But it can enjoy the enjoy the scenery and revel in the new surroundings.
So that’s what I did.
With a taper week conveniently scheduled for the same time as my family vacation, I’m able to channel back the miles without guilt.
Yet while there may be fewer miles logged this week, it doesn’t mean that my workouts will take a backseat. On the contrary, with such gorgeous weather these past few days, it made for the perfect conditions to take my miles from the pavement to the trails.
So, naturally, we climbed a mountain. Well, kind of.
After logging 4.5 morning miles running down the main strip of our vacation town, I met the family to fuel up for the day’s adventure: a hike up to Arethusa Falls, the highest single drop in the state of New Hampshire at 300′.
The ~1.6 mile trail is considered “easy/moderate,” but it is no picnic. In fact, the hike is a vertical climb that makes even the Calvert Hill look tame. Rocks and tree branches navigate the path to the falls. As groups descended down, we often asked how far we had until the top. Each time it seemed we heard less than encouraging words, signaling that we still had a way to go, but we everyone promised us that our efforts would be rewarded.
Before we even saw the falls, we could hear the rush of the water trampling down on the rocks below. As they came into view, the last hour and half of sweating and hard breathing were nearly forgotten as we stood in front of the ~140′ tall natural beauty.
In the glimmer of the sun, the water sparkled. The pounding water drowned out all other noise and dominated as the forest’s soundtrack. There were children running through the pools at the base of the falls, while there were others nearly frozen still on the rocks sunbathing and admiring the sight before them. I was one of the latter.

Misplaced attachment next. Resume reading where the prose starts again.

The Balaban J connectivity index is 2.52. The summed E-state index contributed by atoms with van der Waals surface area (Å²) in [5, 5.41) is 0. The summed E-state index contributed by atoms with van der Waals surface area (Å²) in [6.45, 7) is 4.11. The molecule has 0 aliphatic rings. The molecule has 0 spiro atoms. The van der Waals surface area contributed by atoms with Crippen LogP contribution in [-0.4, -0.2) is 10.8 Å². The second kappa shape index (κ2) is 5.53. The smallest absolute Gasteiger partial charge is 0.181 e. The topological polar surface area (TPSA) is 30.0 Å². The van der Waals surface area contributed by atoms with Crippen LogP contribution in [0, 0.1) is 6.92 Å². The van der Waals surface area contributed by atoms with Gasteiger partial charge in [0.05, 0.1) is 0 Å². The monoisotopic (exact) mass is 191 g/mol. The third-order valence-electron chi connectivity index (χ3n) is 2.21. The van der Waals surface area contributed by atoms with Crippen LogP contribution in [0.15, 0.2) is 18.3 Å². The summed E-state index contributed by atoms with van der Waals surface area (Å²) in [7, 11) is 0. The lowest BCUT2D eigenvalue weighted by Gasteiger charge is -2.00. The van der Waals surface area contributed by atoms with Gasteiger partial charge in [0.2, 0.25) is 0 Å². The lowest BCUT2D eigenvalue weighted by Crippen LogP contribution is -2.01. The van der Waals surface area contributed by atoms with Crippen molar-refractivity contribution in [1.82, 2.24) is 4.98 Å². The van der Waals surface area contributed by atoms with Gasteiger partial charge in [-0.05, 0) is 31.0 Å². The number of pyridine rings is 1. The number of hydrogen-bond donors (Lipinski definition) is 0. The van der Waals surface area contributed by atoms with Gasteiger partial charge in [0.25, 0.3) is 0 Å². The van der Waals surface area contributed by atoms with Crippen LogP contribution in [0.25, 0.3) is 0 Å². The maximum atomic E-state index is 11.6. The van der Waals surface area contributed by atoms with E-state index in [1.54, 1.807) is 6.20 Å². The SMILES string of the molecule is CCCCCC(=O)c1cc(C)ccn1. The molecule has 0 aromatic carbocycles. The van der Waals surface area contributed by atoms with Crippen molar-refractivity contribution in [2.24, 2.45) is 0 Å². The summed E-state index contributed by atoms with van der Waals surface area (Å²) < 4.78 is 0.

The falls were a sight to behold, a prize for having forged such a long way upwards. But even more rewarding than the sight of the falls themselves was seeing my family also in their presence. A definite challenge for us all, I could not have been more proud of my mom and dad for coming along with me on this journey and pushing through it, even when they sensed difficulty. They endured and were paid with spectacular images and smiles all around.
It has been nearly eight months since I spent this much extensive time with my whole family. Although I had visits from mom and dad in April and then a weekend stay with my sister in May, so much has happened since I last had the chance to hug them all and thank them for listening to me on the phone and reassuring me with optimistic email messages.
The climb to and from the waterfall may not have been the most miles logged in a day, but those three miles represent so much more than a distance. They represent a time when my family persevered and pushed past limits they thought they couldn’t reach. They were miles of strength and endurance, proof that going the distance has its rewards.